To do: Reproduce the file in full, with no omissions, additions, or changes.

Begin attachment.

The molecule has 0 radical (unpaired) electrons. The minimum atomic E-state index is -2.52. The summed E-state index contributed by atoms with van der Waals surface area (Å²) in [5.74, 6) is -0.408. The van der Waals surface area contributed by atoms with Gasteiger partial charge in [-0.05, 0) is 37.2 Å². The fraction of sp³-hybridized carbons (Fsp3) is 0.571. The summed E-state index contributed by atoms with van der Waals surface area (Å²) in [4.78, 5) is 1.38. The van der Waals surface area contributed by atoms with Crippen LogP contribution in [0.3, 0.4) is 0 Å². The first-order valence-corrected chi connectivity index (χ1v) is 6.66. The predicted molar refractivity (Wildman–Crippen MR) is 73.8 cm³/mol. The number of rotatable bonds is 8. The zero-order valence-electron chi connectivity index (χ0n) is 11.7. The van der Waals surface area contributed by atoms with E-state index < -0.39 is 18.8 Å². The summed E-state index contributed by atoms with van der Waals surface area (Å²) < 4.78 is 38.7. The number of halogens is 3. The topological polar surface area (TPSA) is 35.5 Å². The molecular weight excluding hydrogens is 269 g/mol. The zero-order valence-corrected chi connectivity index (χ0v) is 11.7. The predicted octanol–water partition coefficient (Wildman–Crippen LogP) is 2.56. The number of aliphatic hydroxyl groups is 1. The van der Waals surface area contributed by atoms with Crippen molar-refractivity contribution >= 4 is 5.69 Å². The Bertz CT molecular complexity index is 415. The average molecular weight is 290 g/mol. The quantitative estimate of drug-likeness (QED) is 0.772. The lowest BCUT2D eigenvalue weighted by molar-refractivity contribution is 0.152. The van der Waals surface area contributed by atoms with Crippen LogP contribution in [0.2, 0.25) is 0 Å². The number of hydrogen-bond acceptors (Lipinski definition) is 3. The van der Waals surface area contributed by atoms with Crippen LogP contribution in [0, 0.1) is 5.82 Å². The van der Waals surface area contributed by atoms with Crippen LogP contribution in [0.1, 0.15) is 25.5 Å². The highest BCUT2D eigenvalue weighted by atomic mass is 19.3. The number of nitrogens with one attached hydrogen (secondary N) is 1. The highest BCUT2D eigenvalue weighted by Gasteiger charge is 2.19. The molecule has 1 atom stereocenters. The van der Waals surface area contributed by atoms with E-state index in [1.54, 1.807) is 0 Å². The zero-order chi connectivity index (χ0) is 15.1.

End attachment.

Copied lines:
The molecule has 0 radical (unpaired) electrons. The minimum atomic E-state index is -2.52. The summed E-state index contributed by atoms with van der Waals surface area (Å²) in [5.74, 6) is -0.408. The van der Waals surface area contributed by atoms with Gasteiger partial charge in [-0.05, 0) is 37.2 Å². The fraction of sp³-hybridized carbons (Fsp3) is 0.571. The summed E-state index contributed by atoms with van der Waals surface area (Å²) in [4.78, 5) is 1.38. The van der Waals surface area contributed by atoms with Crippen LogP contribution in [0.3, 0.4) is 0 Å². The first-order valence-corrected chi connectivity index (χ1v) is 6.66. The predicted molar refractivity (Wildman–Crippen MR) is 73.8 cm³/mol. The number of rotatable bonds is 8. The zero-order valence-electron chi connectivity index (χ0n) is 11.7. The van der Waals surface area contributed by atoms with E-state index < -0.39 is 18.8 Å². The summed E-state index contributed by atoms with van der Waals surface area (Å²) < 4.78 is 38.7. The number of halogens is 3. The topological polar surface area (TPSA) is 35.5 Å². The molecular weight excluding hydrogens is 269 g/mol. The zero-order valence-corrected chi connectivity index (χ0v) is 11.7. The predicted octanol–water partition coefficient (Wildman–Crippen LogP) is 2.56. The number of aliphatic hydroxyl groups is 1. The van der Waals surface area contributed by atoms with Crippen molar-refractivity contribution >= 4 is 5.69 Å². The Bertz CT molecular complexity index is 415. The average molecular weight is 290 g/mol. The quantitative estimate of drug-likeness (QED) is 0.772. The lowest BCUT2D eigenvalue weighted by molar-refractivity contribution is 0.152. The van der Waals surface area contributed by atoms with Crippen LogP contribution in [0.2, 0.25) is 0 Å². The number of hydrogen-bond acceptors (Lipinski definition) is 3. The van der Waals surface area contributed by atoms with Crippen LogP contribution in [0, 0.1) is 5.82 Å². The van der Waals surface area contributed by atoms with Crippen LogP contribution in [0.1, 0.15) is 25.5 Å². The highest BCUT2D eigenvalue weighted by atomic mass is 19.3. The number of nitrogens with one attached hydrogen (secondary N) is 1. The highest BCUT2D eigenvalue weighted by Gasteiger charge is 2.19. The molecule has 1 atom stereocenters. The van der Waals surface area contributed by atoms with E-state index in [1.54, 1.807) is 0 Å². The zero-order chi connectivity index (χ0) is 15.1.